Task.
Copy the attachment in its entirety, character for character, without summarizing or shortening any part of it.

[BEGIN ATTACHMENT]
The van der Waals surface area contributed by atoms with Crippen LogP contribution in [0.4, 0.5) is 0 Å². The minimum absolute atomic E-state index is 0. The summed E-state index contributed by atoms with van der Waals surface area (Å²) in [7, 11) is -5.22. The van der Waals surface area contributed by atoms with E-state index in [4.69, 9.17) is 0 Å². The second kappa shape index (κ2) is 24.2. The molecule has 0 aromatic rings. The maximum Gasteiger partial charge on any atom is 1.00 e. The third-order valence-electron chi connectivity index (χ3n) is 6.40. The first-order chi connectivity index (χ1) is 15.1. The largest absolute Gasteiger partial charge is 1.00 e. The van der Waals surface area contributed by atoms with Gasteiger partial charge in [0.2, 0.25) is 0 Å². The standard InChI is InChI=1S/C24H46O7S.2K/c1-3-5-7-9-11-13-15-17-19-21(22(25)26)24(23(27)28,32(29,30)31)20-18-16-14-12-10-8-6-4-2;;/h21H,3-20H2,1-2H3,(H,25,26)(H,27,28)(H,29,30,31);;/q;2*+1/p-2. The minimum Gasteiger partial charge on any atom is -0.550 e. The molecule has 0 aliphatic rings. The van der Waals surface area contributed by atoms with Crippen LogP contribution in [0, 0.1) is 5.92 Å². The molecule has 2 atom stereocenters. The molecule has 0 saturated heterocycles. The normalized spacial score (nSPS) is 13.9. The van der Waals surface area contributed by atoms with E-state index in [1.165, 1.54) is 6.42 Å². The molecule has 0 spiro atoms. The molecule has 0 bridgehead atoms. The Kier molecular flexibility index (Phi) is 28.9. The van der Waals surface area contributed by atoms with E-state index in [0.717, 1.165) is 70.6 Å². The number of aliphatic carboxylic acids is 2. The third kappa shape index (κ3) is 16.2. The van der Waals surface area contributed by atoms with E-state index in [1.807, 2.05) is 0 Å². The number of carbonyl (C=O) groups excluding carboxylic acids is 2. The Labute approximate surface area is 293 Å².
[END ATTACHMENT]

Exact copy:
The van der Waals surface area contributed by atoms with Crippen LogP contribution in [0.4, 0.5) is 0 Å². The minimum absolute atomic E-state index is 0. The summed E-state index contributed by atoms with van der Waals surface area (Å²) in [7, 11) is -5.22. The van der Waals surface area contributed by atoms with E-state index in [4.69, 9.17) is 0 Å². The second kappa shape index (κ2) is 24.2. The molecule has 0 aromatic rings. The maximum Gasteiger partial charge on any atom is 1.00 e. The third-order valence-electron chi connectivity index (χ3n) is 6.40. The first-order chi connectivity index (χ1) is 15.1. The largest absolute Gasteiger partial charge is 1.00 e. The van der Waals surface area contributed by atoms with Gasteiger partial charge in [0.2, 0.25) is 0 Å². The standard InChI is InChI=1S/C24H46O7S.2K/c1-3-5-7-9-11-13-15-17-19-21(22(25)26)24(23(27)28,32(29,30)31)20-18-16-14-12-10-8-6-4-2;;/h21H,3-20H2,1-2H3,(H,25,26)(H,27,28)(H,29,30,31);;/q;2*+1/p-2. The minimum Gasteiger partial charge on any atom is -0.550 e. The molecule has 0 aliphatic rings. The van der Waals surface area contributed by atoms with Crippen LogP contribution in [0, 0.1) is 5.92 Å². The molecule has 2 atom stereocenters. The molecule has 0 saturated heterocycles. The normalized spacial score (nSPS) is 13.9. The van der Waals surface area contributed by atoms with E-state index in [1.165, 1.54) is 6.42 Å². The molecule has 0 spiro atoms. The molecule has 0 bridgehead atoms. The Kier molecular flexibility index (Phi) is 28.9. The van der Waals surface area contributed by atoms with E-state index in [0.717, 1.165) is 70.6 Å². The number of aliphatic carboxylic acids is 2. The third kappa shape index (κ3) is 16.2. The van der Waals surface area contributed by atoms with E-state index in [1.807, 2.05) is 0 Å². The number of carbonyl (C=O) groups excluding carboxylic acids is 2. The Labute approximate surface area is 293 Å².